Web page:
Darrell C. Greene, Ph.D., is a licensed psychologist with over thirty years of clinical experience providing individual and couples therapy across the spectrum of sexual orientations and gender identities. He specializes in complex trauma, attachment wounds, social victimization, addictions, health-related concerns, depression, and anxiety disorders. Emphasizing client strengths in support of individual flourishing, Dr. Greene is eclectic in style, integrating Sensorimotor, Gestalt, Interpersonal, and Humanistic Psychotherapies, as well as EMDR and Hypnotherapy. He has published numerous peer reviewed articles on LGBTQ issues. He has been an instructor at John Carroll University, teaching LGBTQ-Affirmative Counseling, and is on the faculty of the Sensorimotor Psychotherapy Institute.
DR. GREENE'S PRACTICE
For patients' convenience we handle the claims for all insurances with out-of-network benefits and, if a patient's policy allows payment directly to Dr. Greene, billing is just for deductibles and coinsurance. Dr. Greene participates only in the United Behavioral Health/Optum Health network (which includes Oxford) and Medicare networks but cannot accept Medicare patients with Medicaid supplementary coverage since he is not a Medicaid provider. Patients having medical policies with United Healthcare should verify that their mental health benefits are with United Behavioral Health/OptumHealth.
Payment via standing credit card instructions is preferred. Dr. Greene accepts American Express, MasterCard and Visa. A form is included in the intake forms. For other payment arrangements, receipts and billing, please contact Gerry. Dr. Greene is does not accept credit card payments or issue receipts in his office.
Please contact Gerry at 646 861 2468 or email him to confirm any insurance arrangements, the fee and whether your scheduling requirements can be accommodated. After obtaining an appointment, please download, read and complete the relevant Intake Forms. The form for preferred payment by standing credit card instructions is included. If you need to make other arrangements, please let Gerry know. The medical information release form authorizing Dr. Greene to talk with other providers involved in your care is optional. Take the forms to your appointment or scan/email them to [email protected]. Please keep copies for yourself.
United Behavioral Health/OptumHealth asks providers to obtain completed Wellness Assessments at the beginning of treatment and between sessions 3-5. Requests for further wellness assessments are sent directly to the member by UBH/OptumHealth periodically.
Please take a picture ID and your insurance card (if using insurance) to your first session. Also, you will need a picture ID to enter the building. If, for privacy reasons, you wish only to indicate the floor number when you sign in, please tell the guard at reception.
Greene, D. C., Britton, P. J. & Shepherd, J. (2016). LGBTQ aging: Mental health at midlife and older adulthood. Journal of LGBT Issues in Counseling 10(4), 180-196. doi:10.1080/15538605.2016.1233839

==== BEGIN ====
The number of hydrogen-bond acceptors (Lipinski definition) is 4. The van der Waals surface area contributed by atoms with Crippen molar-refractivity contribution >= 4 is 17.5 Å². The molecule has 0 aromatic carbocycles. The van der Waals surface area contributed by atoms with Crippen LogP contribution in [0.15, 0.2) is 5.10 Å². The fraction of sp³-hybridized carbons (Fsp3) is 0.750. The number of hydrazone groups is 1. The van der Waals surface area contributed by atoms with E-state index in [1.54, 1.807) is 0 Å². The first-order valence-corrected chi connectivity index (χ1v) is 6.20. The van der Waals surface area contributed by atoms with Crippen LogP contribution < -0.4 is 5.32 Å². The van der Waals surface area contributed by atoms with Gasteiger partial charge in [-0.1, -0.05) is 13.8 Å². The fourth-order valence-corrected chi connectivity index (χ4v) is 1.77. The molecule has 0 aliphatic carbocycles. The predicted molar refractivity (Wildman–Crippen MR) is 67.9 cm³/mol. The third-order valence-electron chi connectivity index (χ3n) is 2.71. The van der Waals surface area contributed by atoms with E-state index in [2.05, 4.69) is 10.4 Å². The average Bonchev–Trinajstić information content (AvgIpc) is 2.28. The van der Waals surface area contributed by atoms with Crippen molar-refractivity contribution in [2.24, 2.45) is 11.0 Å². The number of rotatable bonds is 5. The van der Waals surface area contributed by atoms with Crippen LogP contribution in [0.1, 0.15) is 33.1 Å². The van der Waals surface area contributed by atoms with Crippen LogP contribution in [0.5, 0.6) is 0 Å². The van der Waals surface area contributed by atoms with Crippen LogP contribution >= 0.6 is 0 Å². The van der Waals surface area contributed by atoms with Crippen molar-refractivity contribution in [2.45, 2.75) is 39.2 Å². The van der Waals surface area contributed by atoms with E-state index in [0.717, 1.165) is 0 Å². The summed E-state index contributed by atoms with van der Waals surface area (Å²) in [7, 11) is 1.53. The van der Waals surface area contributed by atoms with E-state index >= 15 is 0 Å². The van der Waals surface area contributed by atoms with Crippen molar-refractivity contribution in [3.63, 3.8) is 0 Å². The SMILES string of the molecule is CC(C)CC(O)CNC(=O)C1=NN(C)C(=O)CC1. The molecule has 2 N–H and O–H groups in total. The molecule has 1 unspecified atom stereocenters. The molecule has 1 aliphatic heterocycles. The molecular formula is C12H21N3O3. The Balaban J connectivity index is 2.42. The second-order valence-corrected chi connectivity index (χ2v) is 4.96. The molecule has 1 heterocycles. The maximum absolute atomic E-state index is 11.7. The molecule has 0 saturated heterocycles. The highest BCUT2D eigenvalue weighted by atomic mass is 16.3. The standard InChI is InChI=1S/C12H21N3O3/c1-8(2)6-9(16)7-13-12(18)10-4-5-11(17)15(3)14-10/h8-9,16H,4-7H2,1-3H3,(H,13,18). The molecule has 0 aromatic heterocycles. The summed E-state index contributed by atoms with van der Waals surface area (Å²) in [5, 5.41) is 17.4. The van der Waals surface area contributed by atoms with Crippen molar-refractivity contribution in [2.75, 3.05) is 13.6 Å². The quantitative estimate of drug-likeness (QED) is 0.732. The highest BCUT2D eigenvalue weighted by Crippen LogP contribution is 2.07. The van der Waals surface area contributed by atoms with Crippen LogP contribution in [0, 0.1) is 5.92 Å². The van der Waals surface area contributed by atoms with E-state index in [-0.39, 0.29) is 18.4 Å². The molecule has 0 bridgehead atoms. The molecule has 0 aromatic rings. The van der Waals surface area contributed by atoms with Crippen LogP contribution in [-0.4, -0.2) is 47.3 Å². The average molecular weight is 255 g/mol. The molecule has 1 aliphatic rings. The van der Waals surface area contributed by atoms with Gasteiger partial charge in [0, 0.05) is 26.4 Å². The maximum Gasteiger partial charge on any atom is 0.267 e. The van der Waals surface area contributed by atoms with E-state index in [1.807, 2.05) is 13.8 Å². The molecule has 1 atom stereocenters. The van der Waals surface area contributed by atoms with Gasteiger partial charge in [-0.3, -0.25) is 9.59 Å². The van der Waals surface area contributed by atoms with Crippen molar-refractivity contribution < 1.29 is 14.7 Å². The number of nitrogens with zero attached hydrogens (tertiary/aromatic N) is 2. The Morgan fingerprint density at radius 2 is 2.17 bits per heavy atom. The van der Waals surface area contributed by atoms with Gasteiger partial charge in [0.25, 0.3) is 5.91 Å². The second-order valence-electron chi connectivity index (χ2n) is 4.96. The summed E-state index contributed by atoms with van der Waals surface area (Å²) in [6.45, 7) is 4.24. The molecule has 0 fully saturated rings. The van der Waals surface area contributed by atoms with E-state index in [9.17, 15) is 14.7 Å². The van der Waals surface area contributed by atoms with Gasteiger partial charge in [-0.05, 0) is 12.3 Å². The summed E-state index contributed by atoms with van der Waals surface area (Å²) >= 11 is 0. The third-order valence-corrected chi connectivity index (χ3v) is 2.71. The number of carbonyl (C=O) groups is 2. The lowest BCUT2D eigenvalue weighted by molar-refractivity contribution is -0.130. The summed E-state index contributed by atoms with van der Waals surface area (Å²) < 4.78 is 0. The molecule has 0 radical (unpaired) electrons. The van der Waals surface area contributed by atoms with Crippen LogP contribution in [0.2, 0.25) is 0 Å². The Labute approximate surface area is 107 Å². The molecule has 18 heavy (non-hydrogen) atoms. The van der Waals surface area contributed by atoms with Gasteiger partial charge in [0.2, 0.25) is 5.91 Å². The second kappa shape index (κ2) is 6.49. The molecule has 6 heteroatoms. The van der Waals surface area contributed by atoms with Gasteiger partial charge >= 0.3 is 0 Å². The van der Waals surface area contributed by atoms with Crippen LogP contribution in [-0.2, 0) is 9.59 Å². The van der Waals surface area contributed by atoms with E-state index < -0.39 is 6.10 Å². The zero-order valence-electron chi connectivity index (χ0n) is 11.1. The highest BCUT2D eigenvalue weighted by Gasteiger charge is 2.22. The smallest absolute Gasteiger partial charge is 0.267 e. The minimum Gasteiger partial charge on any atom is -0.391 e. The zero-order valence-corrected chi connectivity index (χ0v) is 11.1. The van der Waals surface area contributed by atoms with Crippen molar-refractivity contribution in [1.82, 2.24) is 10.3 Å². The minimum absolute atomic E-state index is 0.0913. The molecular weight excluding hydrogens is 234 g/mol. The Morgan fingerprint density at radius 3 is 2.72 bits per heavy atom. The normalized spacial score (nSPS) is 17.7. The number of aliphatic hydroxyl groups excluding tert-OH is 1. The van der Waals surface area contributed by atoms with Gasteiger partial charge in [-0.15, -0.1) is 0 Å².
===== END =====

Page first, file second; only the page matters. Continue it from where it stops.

Greene, D. C., Brennan, C. & Britton, P. J. (2015). Exploration of psychological distress in gay, bisexual, and heterosexual Roman Catholic priests. Psychology of Religion and Spirituality, August 24, 2015. doi:10.1037/rel0000047
Greene, D. C. & Britton, P. J. (2015). Predicting adult LGBTQ happiness: Impact of childhood affirmation, self-compassion, and personal mastery. Journal of LGBT Issues in Counseling 9(3), 158-179. doi:10.1080/15538605.2015.1068143.
Greene, D. C. & Britton, P. J. (2014). Long-term outcomes of lesbian, gay, bisexual, and transgender recalled school victimization. Journal of Counseling & Development, 92(4), 406-417.
Greene, D. C. & Britton, P. J. (2014). Self-regulation mediates LGBTQQ oppressive situations and psychological distress: Implications for psychotherapy. Journal of Gay & Lesbian Mental Health, 18, 121-141. doi:10.1080/19359705.2013.831385
Greene, D. C. & Britton, P. J. (2013, December 23). Predicting relationship commitment in gay men: Contributions of vicarious shame and
internalized homophobia to the Investment Model. Psychology of Men & Masculinity. doi: 10.1037/a0034988
Greene, D. C. & Britton, P. J. (2013). The influence of forgiveness on lesbian, gay, bisexual, transgender, and questioning individuals’ shame and self-esteem. Journal of Counseling & Development, 91(2), 195-205. doi: 10.1002/j.1556-6676.2013.00086.x
Greene, D. C. & Britton, P. J. (2012). Stage of sexual minority identity formation: The impact of shame, internalized homophobia, ambivalence over emotional expression, and personal mastery. Journal of Gay & Lesbian Mental Health, 16(3), 188-214. doi: 10.1080/19359705.2012.671126
Greene, D. C. & Britton, P. J. (2012). Lesbian, gay, bisexual, and transgender smokers: Correlations with external health control, health expectations, and shame-focused coping strategies. Journal of LGBT Issues in Counseling 6(3), 202-228. doi: 10.1080/15538605.2012.710522
Greene, D. C., McVinney, L. D. & Adams, S. (1993). Strength in transition: Professionally facilitated HIV support groups and the development of client symptomology. Social Work with Groups 16(3), 41-45. doi: 10.1300/J009v16n03_04
Greene, D. & Faltz, A. (1991). Chemical dependency and relapse in gay men with HIV infection: Issues and treatment. Shernoff, M. (ed.) Counseling chemically dependent people with HIV illness. 79-90. Haworth Press, Binghamton, NY.